Madagascar was not the first expedition on which I had accompanied my mother. We’d started traveling together the year I turned seventeen, after my father called from Alaska to say he wouldn’t be returning from his ice-fishing trip and my mother, a biologist who specialized in rainforest primates, told me it was time I saw the world.

As we landed in Fort Dauphin, south of Madagascar’s capital, the morning sun blazing copper through the small windows, my mother told me to stop calling her mother and to start calling her June, adjusting her oversized black sunglasses—she’d started wearing them all the time, even at night and indoors—as she explained mother made her feel old and undesirable. In the year without my father, the same year she turned forty-five, her age had appeared on her face like a terrible secret. The delicate half-moons underneath her eyes had hardened and crinkled, lines appeared in her forehead. Her hair grayed, though she’d dyed it blonde to cover the evidence. It was even startling to me, the person who saw her day after day. Sometimes I wondered if she wasn’t in Madagascar to research deforestation and primate populations for her latest book, but to charge through the vines and bushes in hope of finding some fountain of youth, to splash river water on her face and paste mud against her skin; to look for a cure.

Laura van den Berg

Laura van den Berg lives in Boston and attends the MFA program at Emerson College, where she is the editor-in-chief of Redivider and a Ploughshares staff member. Her fiction has or will soon appear in The Greensboro Review, The Indiana Review, The Literary Review, American Short Fiction, and Story Quarterly, among others. Her stories have also received awards from Glimmer Train and the Bread Loaf Writers’ Conference. Dzanc Books will publish her debut story collection, What the World Will Look Like When All the Water Leaves Us, in 2009.

Q&A by Hannah Tinti

HT: Where did the idea for this story come from?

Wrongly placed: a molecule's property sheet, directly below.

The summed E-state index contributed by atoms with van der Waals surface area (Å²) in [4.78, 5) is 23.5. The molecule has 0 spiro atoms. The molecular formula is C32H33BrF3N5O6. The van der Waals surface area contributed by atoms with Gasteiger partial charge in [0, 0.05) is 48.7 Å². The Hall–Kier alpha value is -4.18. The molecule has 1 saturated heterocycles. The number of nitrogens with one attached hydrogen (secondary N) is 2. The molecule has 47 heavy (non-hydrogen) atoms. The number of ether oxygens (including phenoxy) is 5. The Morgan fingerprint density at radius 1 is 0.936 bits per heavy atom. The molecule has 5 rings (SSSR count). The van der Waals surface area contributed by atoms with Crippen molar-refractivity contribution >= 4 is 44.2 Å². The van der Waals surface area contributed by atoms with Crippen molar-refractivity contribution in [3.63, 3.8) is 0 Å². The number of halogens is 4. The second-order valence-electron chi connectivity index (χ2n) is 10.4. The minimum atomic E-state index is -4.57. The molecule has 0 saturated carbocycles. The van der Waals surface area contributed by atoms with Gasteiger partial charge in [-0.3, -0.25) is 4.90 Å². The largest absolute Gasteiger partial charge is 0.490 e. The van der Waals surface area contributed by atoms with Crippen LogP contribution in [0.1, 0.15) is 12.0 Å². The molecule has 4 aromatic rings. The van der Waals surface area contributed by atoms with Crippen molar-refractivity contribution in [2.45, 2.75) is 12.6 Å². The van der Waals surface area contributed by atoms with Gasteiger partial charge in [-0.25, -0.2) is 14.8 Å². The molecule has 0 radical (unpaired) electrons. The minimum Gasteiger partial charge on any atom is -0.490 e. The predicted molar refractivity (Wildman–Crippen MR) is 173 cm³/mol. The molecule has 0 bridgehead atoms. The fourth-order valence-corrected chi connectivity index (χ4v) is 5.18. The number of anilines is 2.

Lv: That’s a tough question for me, as the origins of stories typically feel pretty nebulous. For some reason, I had lemurs and long-distance swimming and Madagascar swirling around in my head—all coming right out of the ether, or so it would seem—and then one day I started writing and a few weeks later, I had a very rough draft. If I were able to look back farther, the story probably began germinating after I saw something about lemurs on TV or read a piece on distance swimming. I get a lot of ideas from things I read and see and hear. For me, one of writing’s great pleasures is gaining entry into landscapes and experiences I might not otherwise access. Not that there isn’t some kind of autobiographical, for lack of a better word, center to the story, but those elements emerged much later in the process, as per usual for me. I’ve come to recognize this pattern as a pretty effective form of psychological trickery, to let myself believe for a few drafts that I’m just writing about the plight of primates in Madagascar when of course it’s much more knotty and charged than that.
HT: What was the most challenging aspect of writing this story?
Lv: Giving the story a coherent shape and center. I tend to pack a lot into my stories, and then struggle in revision to understand where the nucleus exists. With this one in particular, it was hard to figure out what truly belonged, to distinguish what actually meant something to the story from what just meant something to me. In an earlier draft, there were all these flash-forward sections and a few more characters and it was just too much; the story’s power was being diluted rather than enhanced. Along similar lines, I have a great love of landscapes, but also tend to overwrite scenic descriptions or incorporate too many details that aren’t forwarding the story—partly because of my personal interest in something might just take over and partly to avoid the more difficult aspects of writing, like dealing with my characters. So, in several respects, there was much killing of darlings along the way. The last paragraph was tough, too. Aren’t they always? They’re sort of like rubix cubes—I just have to keep fiddling with them until, if I’m lucky, the colors line up.
HT: How much research into lemurs was required to write this story?
Lv: Quite a bit. I read about their origins and behaviors and endangerment, looked at countless pictures. I didn’t know very much about them before writing the story, but I love reading about unusual species, so it didn’t really feel like research, and I’m kind of obsessed with lemurs now. A major life goal has become pulling together funds for a trip to Madagascar, so I can make my lemur pilgrimage.
HT: The details of Madagascar and its rainforests set up such a powerful setting for Celia’s coming of age. Why did you choose to set it here? Have you been to Madagascar?